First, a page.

"Many Americans would rather clean toilets than try to come up with a new username or password for sites requiring online logins, a new study shows."*
Protecting confidential information within biller self-serve websites through enrollment, and the choosing and remembering of a unique username and password is a process that is universally hated by consumers. So, the question is: if everybody hates it, why
is it still so prevalent?
As a test, I called up my utility, my insurance company, my bank and my credit card provider: Each time I was asked one, two or three very simple questions to ascertain my identity. I was then allowed full access to my account information. If I can do this
over the phone, why can’t I do it online?
Delta is the only website I know of that had this very convenient way to access my SkyMiles account and I never had any trouble logging in. Recently they too moved to usernames and passwords. I have since reset my password three times and called them twice
because I forgot one or the other. It’s been a lousy experience for me, and one that has already cost them more than $50 in customer service.
Enrol online and you assume all the risk
In all instances the biller knows enough about their customers to eliminate the need for usernames and passwords. Instead, billers could present a set of questions based on customer's personal information, known to both parties (referred to as shared secrets)
– such as partial social security or credit card number, date of birth or a combination of these. The less sensitive the information being accessed, the less stringent the questions can be. A utility and a credit card provider would have very different levels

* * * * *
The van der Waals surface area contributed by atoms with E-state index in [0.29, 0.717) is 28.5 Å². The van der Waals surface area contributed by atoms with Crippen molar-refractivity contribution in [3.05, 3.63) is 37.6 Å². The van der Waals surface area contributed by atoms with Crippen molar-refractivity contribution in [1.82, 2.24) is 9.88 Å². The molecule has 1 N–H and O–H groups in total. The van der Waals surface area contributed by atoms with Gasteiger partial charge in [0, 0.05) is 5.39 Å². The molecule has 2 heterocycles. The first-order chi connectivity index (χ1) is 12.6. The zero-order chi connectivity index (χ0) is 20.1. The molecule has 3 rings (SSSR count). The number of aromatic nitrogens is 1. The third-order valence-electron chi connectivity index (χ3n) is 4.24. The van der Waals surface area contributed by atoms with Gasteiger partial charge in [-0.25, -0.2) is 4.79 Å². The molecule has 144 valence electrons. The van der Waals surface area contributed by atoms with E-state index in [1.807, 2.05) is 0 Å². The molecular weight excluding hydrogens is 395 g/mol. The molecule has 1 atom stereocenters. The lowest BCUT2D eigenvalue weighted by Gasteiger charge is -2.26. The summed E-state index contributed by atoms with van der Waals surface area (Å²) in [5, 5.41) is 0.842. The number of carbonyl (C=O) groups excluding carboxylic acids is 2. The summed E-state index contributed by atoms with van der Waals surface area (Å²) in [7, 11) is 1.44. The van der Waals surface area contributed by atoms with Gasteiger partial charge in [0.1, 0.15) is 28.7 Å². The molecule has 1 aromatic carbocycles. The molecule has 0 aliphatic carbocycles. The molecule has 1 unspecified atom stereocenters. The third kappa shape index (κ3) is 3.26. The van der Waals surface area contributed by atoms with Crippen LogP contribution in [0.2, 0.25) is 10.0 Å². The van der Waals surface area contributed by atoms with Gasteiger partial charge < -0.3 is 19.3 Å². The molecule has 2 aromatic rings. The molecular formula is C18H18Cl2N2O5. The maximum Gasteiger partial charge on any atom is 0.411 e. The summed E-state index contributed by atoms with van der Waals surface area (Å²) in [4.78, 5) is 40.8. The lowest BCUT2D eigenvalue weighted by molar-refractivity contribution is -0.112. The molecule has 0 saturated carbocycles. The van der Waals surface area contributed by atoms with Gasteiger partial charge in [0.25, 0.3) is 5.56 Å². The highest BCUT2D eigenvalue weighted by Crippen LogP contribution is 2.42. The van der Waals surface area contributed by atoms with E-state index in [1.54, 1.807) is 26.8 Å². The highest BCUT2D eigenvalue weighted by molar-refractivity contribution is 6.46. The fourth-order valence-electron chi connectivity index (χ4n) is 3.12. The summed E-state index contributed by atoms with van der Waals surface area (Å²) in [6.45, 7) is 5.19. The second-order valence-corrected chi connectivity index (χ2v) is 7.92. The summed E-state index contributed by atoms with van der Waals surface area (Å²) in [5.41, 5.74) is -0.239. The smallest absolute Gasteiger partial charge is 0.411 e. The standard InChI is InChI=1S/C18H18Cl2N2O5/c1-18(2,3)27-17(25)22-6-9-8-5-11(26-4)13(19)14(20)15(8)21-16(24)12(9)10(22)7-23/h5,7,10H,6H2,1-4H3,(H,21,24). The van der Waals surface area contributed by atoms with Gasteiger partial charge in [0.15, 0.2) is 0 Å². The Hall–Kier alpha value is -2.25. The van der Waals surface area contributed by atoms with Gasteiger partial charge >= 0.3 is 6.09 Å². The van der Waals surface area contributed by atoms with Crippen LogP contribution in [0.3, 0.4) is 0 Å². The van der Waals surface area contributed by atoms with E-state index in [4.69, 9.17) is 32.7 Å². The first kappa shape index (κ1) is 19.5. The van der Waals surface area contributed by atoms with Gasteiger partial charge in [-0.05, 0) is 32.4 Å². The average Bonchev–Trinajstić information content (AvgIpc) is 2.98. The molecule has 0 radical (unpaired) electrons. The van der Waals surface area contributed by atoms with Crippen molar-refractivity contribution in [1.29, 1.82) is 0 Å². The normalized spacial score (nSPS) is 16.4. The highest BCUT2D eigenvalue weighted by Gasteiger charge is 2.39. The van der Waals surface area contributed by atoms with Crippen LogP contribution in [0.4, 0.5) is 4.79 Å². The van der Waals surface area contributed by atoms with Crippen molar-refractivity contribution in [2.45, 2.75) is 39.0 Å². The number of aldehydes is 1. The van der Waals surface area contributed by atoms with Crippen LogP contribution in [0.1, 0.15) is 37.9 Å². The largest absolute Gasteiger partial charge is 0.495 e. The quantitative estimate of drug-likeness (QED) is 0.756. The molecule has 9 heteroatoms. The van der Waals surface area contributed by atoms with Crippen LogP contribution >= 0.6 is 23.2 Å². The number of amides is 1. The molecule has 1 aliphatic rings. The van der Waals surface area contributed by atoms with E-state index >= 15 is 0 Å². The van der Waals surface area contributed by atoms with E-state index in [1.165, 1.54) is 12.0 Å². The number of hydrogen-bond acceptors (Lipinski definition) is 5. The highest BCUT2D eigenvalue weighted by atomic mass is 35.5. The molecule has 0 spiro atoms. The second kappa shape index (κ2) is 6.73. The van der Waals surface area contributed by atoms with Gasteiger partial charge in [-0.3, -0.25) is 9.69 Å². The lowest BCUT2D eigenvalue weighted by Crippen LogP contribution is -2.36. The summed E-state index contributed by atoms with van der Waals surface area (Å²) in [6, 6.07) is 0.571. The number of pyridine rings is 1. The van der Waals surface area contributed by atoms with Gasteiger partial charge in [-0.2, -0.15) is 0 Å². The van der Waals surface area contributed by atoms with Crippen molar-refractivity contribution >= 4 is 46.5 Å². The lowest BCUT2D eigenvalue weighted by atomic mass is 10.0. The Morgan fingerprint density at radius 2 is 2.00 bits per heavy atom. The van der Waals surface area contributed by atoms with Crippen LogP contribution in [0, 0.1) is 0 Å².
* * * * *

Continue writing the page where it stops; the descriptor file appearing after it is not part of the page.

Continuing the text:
So why do most/all billers still request usernames and passwords? The answer is in liability. The biller is passing the ‘risk’ of transacting online onto their consumer.
Consumers inevitably use the same usernames and passwords as often as possible and in many instances they are so simple that they can be guessed or hacked with ease. Thus this process is simply not secure. Research published in Digital
Journal proves this: ‘Password’ is the number one chosen password and ‘123456’ is the second. The biller allows this, as they have passed the onus onto the consumer to create good passwords.
There is also massive cost to the biller: Forgotten passwords and other password related problems are the second most common help desk call. (According to Forrester Research, the average cost of a help desk call is about $25.)
- Customer created usernames and passwords are not secure
- It’s a terrible customer experience
- It’s costly for the biller
- It’s high risk / not secure for the customer
There has to be a better way. There is a better way:
It’s time to eliminate usernames and passwords forever! You can do so while maintaining the appropriate levels of security, and delivering the best possible customer experience.